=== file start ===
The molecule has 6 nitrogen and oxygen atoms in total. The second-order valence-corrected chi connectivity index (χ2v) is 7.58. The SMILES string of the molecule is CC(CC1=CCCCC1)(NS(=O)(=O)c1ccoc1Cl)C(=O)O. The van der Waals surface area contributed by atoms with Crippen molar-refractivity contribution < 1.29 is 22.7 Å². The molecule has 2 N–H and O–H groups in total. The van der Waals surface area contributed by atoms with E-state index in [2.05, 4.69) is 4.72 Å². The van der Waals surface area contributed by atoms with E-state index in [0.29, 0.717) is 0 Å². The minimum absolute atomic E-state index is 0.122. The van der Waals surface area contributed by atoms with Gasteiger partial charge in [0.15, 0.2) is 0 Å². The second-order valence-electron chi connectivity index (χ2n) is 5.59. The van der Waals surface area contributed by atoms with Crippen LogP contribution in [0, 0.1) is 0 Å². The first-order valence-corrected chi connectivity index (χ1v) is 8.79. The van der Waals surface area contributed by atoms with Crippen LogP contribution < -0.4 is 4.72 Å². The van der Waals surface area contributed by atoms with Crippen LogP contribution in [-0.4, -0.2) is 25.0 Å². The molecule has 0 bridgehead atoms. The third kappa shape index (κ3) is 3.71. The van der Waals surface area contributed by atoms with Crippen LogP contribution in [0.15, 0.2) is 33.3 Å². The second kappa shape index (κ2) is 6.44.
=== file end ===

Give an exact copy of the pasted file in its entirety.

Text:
The molecule has 6 nitrogen and oxygen atoms in total. The second-order valence-corrected chi connectivity index (χ2v) is 7.58. The SMILES string of the molecule is CC(CC1=CCCCC1)(NS(=O)(=O)c1ccoc1Cl)C(=O)O. The van der Waals surface area contributed by atoms with Crippen molar-refractivity contribution < 1.29 is 22.7 Å². The molecule has 2 N–H and O–H groups in total. The van der Waals surface area contributed by atoms with E-state index in [2.05, 4.69) is 4.72 Å². The van der Waals surface area contributed by atoms with E-state index in [0.29, 0.717) is 0 Å². The minimum absolute atomic E-state index is 0.122. The van der Waals surface area contributed by atoms with Gasteiger partial charge in [0.15, 0.2) is 0 Å². The second-order valence-electron chi connectivity index (χ2n) is 5.59. The van der Waals surface area contributed by atoms with Crippen LogP contribution in [0, 0.1) is 0 Å². The first-order valence-corrected chi connectivity index (χ1v) is 8.79. The van der Waals surface area contributed by atoms with Crippen LogP contribution < -0.4 is 4.72 Å². The van der Waals surface area contributed by atoms with Crippen LogP contribution in [-0.4, -0.2) is 25.0 Å². The molecule has 0 bridgehead atoms. The third kappa shape index (κ3) is 3.71. The van der Waals surface area contributed by atoms with Crippen LogP contribution in [0.15, 0.2) is 33.3 Å². The second kappa shape index (κ2) is 6.44.